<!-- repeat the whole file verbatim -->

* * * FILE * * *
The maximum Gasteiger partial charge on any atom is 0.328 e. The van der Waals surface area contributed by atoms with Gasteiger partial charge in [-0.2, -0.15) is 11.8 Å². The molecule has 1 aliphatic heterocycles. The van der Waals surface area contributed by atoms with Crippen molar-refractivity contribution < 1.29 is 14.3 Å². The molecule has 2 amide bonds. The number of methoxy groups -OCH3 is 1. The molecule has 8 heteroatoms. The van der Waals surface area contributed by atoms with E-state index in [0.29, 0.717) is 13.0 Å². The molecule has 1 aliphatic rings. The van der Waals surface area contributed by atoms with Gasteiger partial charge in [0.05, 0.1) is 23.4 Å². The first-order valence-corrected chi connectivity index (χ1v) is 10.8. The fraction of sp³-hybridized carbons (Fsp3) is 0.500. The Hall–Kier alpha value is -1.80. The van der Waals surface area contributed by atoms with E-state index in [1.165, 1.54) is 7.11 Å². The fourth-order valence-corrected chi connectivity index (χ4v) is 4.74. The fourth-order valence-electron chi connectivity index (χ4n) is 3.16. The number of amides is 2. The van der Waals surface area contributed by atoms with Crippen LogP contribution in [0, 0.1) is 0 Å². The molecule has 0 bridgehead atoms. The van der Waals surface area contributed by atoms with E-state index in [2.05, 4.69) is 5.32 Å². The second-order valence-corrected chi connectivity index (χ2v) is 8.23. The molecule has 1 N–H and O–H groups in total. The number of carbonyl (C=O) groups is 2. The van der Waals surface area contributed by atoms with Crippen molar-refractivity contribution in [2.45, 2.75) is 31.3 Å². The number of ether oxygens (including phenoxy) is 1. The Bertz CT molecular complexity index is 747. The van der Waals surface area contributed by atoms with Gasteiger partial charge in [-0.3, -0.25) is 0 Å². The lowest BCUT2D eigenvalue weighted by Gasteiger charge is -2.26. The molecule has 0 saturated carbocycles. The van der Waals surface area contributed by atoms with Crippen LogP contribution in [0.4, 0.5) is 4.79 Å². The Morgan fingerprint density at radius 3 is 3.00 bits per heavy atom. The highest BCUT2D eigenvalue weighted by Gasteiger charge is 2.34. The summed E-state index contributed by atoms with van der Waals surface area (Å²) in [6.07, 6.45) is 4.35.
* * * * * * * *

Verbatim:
The maximum Gasteiger partial charge on any atom is 0.328 e. The van der Waals surface area contributed by atoms with Gasteiger partial charge in [-0.2, -0.15) is 11.8 Å². The molecule has 1 aliphatic heterocycles. The van der Waals surface area contributed by atoms with Crippen molar-refractivity contribution < 1.29 is 14.3 Å². The molecule has 2 amide bonds. The number of methoxy groups -OCH3 is 1. The molecule has 8 heteroatoms. The van der Waals surface area contributed by atoms with E-state index in [0.29, 0.717) is 13.0 Å². The molecule has 1 aliphatic rings. The van der Waals surface area contributed by atoms with Gasteiger partial charge in [0.05, 0.1) is 23.4 Å². The first-order valence-corrected chi connectivity index (χ1v) is 10.8. The fraction of sp³-hybridized carbons (Fsp3) is 0.500. The Hall–Kier alpha value is -1.80. The van der Waals surface area contributed by atoms with E-state index in [1.165, 1.54) is 7.11 Å². The fourth-order valence-corrected chi connectivity index (χ4v) is 4.74. The fourth-order valence-electron chi connectivity index (χ4n) is 3.16. The number of amides is 2. The van der Waals surface area contributed by atoms with Crippen LogP contribution in [0, 0.1) is 0 Å². The molecule has 0 bridgehead atoms. The van der Waals surface area contributed by atoms with E-state index in [2.05, 4.69) is 5.32 Å². The second-order valence-corrected chi connectivity index (χ2v) is 8.23. The molecule has 1 N–H and O–H groups in total. The number of carbonyl (C=O) groups is 2. The van der Waals surface area contributed by atoms with Crippen molar-refractivity contribution in [2.45, 2.75) is 31.3 Å². The number of ether oxygens (including phenoxy) is 1. The Bertz CT molecular complexity index is 747. The van der Waals surface area contributed by atoms with Gasteiger partial charge in [-0.3, -0.25) is 0 Å². The lowest BCUT2D eigenvalue weighted by Gasteiger charge is -2.26. The molecule has 0 saturated carbocycles. The van der Waals surface area contributed by atoms with Crippen LogP contribution in [0.4, 0.5) is 4.79 Å². The Morgan fingerprint density at radius 3 is 3.00 bits per heavy atom. The highest BCUT2D eigenvalue weighted by Gasteiger charge is 2.34. The summed E-state index contributed by atoms with van der Waals surface area (Å²) in [6.07, 6.45) is 4.35.